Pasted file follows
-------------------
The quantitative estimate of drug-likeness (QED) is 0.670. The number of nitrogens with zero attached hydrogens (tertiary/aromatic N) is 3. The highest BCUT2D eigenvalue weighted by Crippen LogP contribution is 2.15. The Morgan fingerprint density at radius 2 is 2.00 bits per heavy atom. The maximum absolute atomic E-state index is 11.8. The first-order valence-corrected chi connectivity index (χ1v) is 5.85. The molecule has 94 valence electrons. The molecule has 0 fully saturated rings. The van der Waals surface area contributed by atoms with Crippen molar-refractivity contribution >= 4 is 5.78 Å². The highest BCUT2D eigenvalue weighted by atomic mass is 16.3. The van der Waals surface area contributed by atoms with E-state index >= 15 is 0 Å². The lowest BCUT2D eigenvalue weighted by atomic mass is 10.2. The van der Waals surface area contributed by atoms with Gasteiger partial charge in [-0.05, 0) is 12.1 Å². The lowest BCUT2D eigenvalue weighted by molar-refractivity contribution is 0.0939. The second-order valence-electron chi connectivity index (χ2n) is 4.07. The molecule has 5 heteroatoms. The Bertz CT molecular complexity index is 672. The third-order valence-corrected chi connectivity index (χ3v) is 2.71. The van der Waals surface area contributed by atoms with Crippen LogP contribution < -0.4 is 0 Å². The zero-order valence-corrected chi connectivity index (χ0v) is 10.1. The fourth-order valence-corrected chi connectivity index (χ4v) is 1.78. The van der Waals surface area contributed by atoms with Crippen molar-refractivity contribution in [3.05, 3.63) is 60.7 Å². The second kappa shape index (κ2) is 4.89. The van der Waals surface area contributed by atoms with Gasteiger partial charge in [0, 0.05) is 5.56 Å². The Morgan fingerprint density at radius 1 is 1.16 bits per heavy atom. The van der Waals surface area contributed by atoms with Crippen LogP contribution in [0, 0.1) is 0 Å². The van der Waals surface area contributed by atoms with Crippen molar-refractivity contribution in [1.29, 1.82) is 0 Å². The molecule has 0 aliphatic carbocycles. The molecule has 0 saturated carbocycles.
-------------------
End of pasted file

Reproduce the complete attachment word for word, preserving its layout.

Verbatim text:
The quantitative estimate of drug-likeness (QED) is 0.670. The number of nitrogens with zero attached hydrogens (tertiary/aromatic N) is 3. The highest BCUT2D eigenvalue weighted by Crippen LogP contribution is 2.15. The Morgan fingerprint density at radius 2 is 2.00 bits per heavy atom. The maximum absolute atomic E-state index is 11.8. The first-order valence-corrected chi connectivity index (χ1v) is 5.85. The molecule has 94 valence electrons. The molecule has 0 fully saturated rings. The van der Waals surface area contributed by atoms with Crippen molar-refractivity contribution >= 4 is 5.78 Å². The highest BCUT2D eigenvalue weighted by atomic mass is 16.3. The van der Waals surface area contributed by atoms with E-state index >= 15 is 0 Å². The lowest BCUT2D eigenvalue weighted by atomic mass is 10.2. The van der Waals surface area contributed by atoms with Gasteiger partial charge in [-0.05, 0) is 12.1 Å². The lowest BCUT2D eigenvalue weighted by molar-refractivity contribution is 0.0939. The second-order valence-electron chi connectivity index (χ2n) is 4.07. The molecule has 5 heteroatoms. The Bertz CT molecular complexity index is 672. The third-order valence-corrected chi connectivity index (χ3v) is 2.71. The van der Waals surface area contributed by atoms with Crippen LogP contribution < -0.4 is 0 Å². The zero-order valence-corrected chi connectivity index (χ0v) is 10.1. The fourth-order valence-corrected chi connectivity index (χ4v) is 1.78. The van der Waals surface area contributed by atoms with Crippen molar-refractivity contribution in [3.05, 3.63) is 60.7 Å². The second kappa shape index (κ2) is 4.89. The van der Waals surface area contributed by atoms with Gasteiger partial charge in [0, 0.05) is 5.56 Å². The Morgan fingerprint density at radius 1 is 1.16 bits per heavy atom. The van der Waals surface area contributed by atoms with Crippen LogP contribution in [0, 0.1) is 0 Å². The van der Waals surface area contributed by atoms with Crippen molar-refractivity contribution in [1.29, 1.82) is 0 Å². The molecule has 0 aliphatic carbocycles. The molecule has 0 saturated carbocycles.